The farmer must first grow his own oysters. This is normally done by collecting oyster sperm and eggs to create the oyster larvae.

After being in an controlled environment the larvae attach themselves to ‘collectors’ and develop into baby oysters. Then they are placed into the nursery section of the farm where over a period of one to two years they slowly grow to a size ready for nucleating.

Then they are again hung in the farm for another two to six years before harvesting. During this time many may be lost due to pollution, storms, excessive heat or cold, disease and various other problems that nature will, from time to time, throw at the pearl farmer and his oysters.

One of the reasons the ‘perfect’ pearls are expensive is because on average out of a 100 oysters nucleated, 30 die and 30 will reject the nucleus. Of the remaining 40 oysters, if they survive nature’s unpredictable playground only five will have developed perfect pearls. And these will be graded according to their size, lustre, sheen, colour and lack of defects. No wonder for quality pearls the prices range from US$50.00 to US$2500.00 plus!

As you wander down the bustling Boulevard Pomare along the harbour’s edge be sure you take time out to visit the Tahiti Pearl Market. Here you can indulge in your childhood dreams of running your fingers through a king’s ransom of black pearls. Tahiti Pearl Market has over 150,000 pearls to tantalize and fulfil your wildest dreams!

View a 12 minute video about the pearl industry while enjoying a refreshing drink, then take the plunge and spoil yourself or your loved ones and pick your own personal pearl. An experience not to be missed!

Buyer beware!

As you wander the streets and lanes of Papeete you will come across numerous street stalls selling anything from sun glasses, shells and of course pearls. It can be fun haggling with these sharp and skilful street entrepreneurs – of course you are enticed by the chance of picking up a bargain!

If you are seriously considering purchasing a pearl, shop at a reputable store. There you can ask to see an x-ray of the pearl which will show you the thickness of the nacre. But remember the thickness of the nacre is only one characteristic that needs to be considered when ing a pearl. Thickness alone does not stamp quality on a pearl. Selecting a pearl for yourself or a loved one is a very personal choice. The pearl you choose is in part reflecting your personality and your love for that someone special – take your time when viewing a ion of pearls. Enjoy the experience as you will always remember the time and place you ed that special black pearl.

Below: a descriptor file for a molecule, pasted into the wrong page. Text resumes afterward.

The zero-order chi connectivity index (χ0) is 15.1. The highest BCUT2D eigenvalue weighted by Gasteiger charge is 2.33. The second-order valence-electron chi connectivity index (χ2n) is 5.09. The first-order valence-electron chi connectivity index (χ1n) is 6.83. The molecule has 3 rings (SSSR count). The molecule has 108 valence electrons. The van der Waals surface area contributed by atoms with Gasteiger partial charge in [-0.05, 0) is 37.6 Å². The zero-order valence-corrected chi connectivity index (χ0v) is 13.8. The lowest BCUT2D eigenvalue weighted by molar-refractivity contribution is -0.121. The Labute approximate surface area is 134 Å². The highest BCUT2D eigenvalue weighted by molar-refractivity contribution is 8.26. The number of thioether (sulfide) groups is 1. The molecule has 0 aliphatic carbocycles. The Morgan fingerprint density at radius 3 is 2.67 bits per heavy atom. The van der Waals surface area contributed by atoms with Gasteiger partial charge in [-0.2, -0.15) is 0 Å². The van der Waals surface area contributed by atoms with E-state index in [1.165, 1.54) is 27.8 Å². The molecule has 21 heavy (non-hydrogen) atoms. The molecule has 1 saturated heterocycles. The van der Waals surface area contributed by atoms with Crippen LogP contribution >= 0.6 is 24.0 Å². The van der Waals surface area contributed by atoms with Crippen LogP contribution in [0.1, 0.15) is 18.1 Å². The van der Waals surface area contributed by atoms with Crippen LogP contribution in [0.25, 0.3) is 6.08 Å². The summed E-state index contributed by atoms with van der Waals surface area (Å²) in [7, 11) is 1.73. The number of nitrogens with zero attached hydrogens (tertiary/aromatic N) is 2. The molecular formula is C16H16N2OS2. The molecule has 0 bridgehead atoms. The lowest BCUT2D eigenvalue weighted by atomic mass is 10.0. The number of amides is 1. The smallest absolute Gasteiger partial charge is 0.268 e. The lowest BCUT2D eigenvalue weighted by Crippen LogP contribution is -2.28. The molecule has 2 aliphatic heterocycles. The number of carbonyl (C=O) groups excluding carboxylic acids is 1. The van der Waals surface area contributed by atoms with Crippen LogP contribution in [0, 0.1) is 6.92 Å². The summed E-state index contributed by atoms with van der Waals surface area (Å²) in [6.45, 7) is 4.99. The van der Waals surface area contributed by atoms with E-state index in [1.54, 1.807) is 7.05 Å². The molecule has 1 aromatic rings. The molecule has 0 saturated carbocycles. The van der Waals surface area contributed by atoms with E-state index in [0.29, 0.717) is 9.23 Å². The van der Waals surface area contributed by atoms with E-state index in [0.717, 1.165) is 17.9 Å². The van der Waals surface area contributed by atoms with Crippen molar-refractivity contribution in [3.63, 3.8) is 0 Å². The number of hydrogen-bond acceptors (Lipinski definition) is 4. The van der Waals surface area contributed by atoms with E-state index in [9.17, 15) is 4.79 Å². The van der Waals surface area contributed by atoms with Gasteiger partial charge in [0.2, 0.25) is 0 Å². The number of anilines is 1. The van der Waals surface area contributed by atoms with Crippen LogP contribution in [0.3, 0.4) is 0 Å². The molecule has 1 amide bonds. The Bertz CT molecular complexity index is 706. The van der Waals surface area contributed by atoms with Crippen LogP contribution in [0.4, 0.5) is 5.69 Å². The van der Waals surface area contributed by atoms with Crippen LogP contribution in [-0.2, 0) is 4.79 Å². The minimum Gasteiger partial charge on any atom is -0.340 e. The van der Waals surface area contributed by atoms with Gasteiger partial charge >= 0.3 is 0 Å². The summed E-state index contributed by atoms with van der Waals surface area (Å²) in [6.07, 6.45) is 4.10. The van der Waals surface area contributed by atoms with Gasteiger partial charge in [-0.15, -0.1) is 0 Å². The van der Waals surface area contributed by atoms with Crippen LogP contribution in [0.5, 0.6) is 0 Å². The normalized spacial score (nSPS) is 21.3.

What to look for in a pearl

Orient and lustre:

This refers to the behaviour of light interacting with the pearl’s surface (nacre). The individual beauty and characteristic is caused when light travels through the thin, overlapping layers (orient) of the mother of pearl within the pearl.


As the nacre is being laid there are many pearls that show imperfections such as spots or marks within the pearl’s surface which devalues the pearl. A flawless pearl is a fairly rare visual masterpiece of nature’s finest work – and is valued accordingly.


Pearls come in all shapes and sizes and their shape has an important bearing on their desirability and therefore their sale price.Categories include; round, semi-round, drop and button to mention a few. Perfectly round pearls are the rarest, accounting for only five percent of the pearls produced. They command top prices.


Pearls produced in the crystal clear waters of the South Pacific are from the oyster, Pinctada margaritifera which are recognized for their size. They usually range in size from 8mm to 18mm. People like large pearls and this factor puts a high value on the larger ones.


For many a buyer this is the most important characteristic. Even though called ‘black pearls’ they exhibit a vast array of multi tone colours – silver, white, green, blue and even pink to list a few!